Last week, the Florida Supreme Court issued an opinion clarifying the types of firearms convicted felons may possess. Section 790.23 of the Florida Statutes prohibits convicted felons from possessing firearms. However, the law also exempts any firearm manufactured before 1918, or replicas of pre-1918 firearms. Weeks v. State involved a case against a convicted felon who hunted with a .50 caliber muzzle-loaded rifle. Weeks' rifle largely copied a pre-1918 firearm, but used a modern scope.
The gun in question was a gift from Weeks' wife. She testified that she had researched the issue and determined that Weeks could use it without breaking the law. Weeks' father, a retired law enforcement firearm instructor, also determined that Weeks could legally use the rifle. However, when Weeks took the rifle hunting with him, a Florida Fish and Wildlife officer arrested him.
The First District Court of Appeal found that the felon-in possession statute violated the constitution. It held that the definition of "replica" was unconstitutionally vague. In other words, it found that punishing Defendants for breaking the law was unfair, since the statute failed give a clear definition of "replica".
Justice Pariente, writing on behalf of the Court, found the statute was not unconstitutionally vague. However, she still held the rifle was a replica antique. She found that the key to understanding the statute was a parenthetical list in the statute's definition of antique firearm. The definition reads: "any firearm manufactured in or before 1918 (including any matchlock, flintlock, percussion cap, or similar early type of ignition system)". Taking into account this list, the Court held that the defining feature of a replica firearm was its ignition system. Since the Defendant's rifle used a percussion cap, the Court found it was a replica, notwithstanding the modern scope.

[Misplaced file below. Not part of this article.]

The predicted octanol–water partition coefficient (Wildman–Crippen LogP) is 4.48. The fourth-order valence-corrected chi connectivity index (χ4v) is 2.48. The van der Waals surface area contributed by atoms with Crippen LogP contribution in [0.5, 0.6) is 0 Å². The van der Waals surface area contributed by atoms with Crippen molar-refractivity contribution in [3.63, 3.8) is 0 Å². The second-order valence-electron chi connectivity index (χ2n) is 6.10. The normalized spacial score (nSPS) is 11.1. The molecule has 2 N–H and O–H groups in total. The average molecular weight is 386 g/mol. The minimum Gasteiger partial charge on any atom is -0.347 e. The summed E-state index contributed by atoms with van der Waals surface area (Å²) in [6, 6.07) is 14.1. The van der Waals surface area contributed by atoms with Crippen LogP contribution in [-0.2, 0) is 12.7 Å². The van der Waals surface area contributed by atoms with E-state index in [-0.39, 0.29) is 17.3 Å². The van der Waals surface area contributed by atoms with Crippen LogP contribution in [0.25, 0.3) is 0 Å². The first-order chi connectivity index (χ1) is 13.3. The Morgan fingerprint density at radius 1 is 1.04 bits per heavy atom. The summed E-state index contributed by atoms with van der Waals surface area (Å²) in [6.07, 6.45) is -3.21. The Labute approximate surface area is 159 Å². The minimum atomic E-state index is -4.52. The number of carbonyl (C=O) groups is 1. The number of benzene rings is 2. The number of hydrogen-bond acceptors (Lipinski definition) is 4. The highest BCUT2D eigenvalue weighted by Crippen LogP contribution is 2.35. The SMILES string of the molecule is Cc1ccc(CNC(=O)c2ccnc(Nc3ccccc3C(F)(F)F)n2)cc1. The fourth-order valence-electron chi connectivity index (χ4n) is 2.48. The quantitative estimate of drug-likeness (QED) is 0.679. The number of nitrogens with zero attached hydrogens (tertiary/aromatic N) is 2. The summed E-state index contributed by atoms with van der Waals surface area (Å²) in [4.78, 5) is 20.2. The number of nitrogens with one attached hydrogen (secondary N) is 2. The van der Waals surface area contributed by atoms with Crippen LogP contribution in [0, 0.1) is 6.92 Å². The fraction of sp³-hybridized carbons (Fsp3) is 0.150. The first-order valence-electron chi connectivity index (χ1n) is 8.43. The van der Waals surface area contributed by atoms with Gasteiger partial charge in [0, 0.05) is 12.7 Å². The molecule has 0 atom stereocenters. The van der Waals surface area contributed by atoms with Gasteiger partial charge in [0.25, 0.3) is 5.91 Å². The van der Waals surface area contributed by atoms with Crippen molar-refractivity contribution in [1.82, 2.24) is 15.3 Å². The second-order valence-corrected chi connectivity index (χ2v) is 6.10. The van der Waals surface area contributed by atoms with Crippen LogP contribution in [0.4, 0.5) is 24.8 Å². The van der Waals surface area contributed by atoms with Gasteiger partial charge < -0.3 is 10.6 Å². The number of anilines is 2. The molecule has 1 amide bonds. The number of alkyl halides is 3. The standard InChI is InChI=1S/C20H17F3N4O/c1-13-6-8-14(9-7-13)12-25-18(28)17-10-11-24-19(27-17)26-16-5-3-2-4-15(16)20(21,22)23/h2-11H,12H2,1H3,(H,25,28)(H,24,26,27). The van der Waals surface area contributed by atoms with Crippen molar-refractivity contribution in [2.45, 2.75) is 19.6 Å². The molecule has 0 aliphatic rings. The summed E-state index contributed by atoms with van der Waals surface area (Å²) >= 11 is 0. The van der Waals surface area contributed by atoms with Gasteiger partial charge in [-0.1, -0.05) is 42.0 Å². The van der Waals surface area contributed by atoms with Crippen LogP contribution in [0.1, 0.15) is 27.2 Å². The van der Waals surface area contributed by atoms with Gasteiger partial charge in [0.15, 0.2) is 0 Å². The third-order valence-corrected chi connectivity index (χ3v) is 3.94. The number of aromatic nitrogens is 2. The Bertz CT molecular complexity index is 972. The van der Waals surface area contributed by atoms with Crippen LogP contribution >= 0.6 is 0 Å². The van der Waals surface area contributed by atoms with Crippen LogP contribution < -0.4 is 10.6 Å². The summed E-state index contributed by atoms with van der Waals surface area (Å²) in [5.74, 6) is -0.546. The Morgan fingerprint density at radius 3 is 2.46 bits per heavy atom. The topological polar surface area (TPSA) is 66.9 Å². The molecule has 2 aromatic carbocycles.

While Justice Pariente's interpretation won the day, the Justices disagreed as to exactly how courts should construe the statute. Justice Canady came to the same conclusion, but argued that the firearm was a replica antique because "accessories" like scopes are not a part of the firearm. Justice Lewis came to a different conclusion, finding that the Black's Law definition of a "replica" required the copy to be a "reasonably exact duplicate." Therefore, according to Lewis, attaching a modern scope created a large enough difference to disqualify the firearm from the statutory exemption.
The Supreme Court's decision last-week gives convicted felons some much-needed guidance as to what types of firearms they may possess. One aspect in the case that was never in dispute was that the firearm was far too cumbersome to be of any danger. The trial judge quipped "[Weeks] would be in a world of hurt if a bear was charging after him." Given that the rifle generated three conflicting, well-reasoned legal opinions, one has to wonder why the State decided to prosecute Weeks. The evidence showed that he posed no threat to anyone and was merely trying to follow a very confusing law.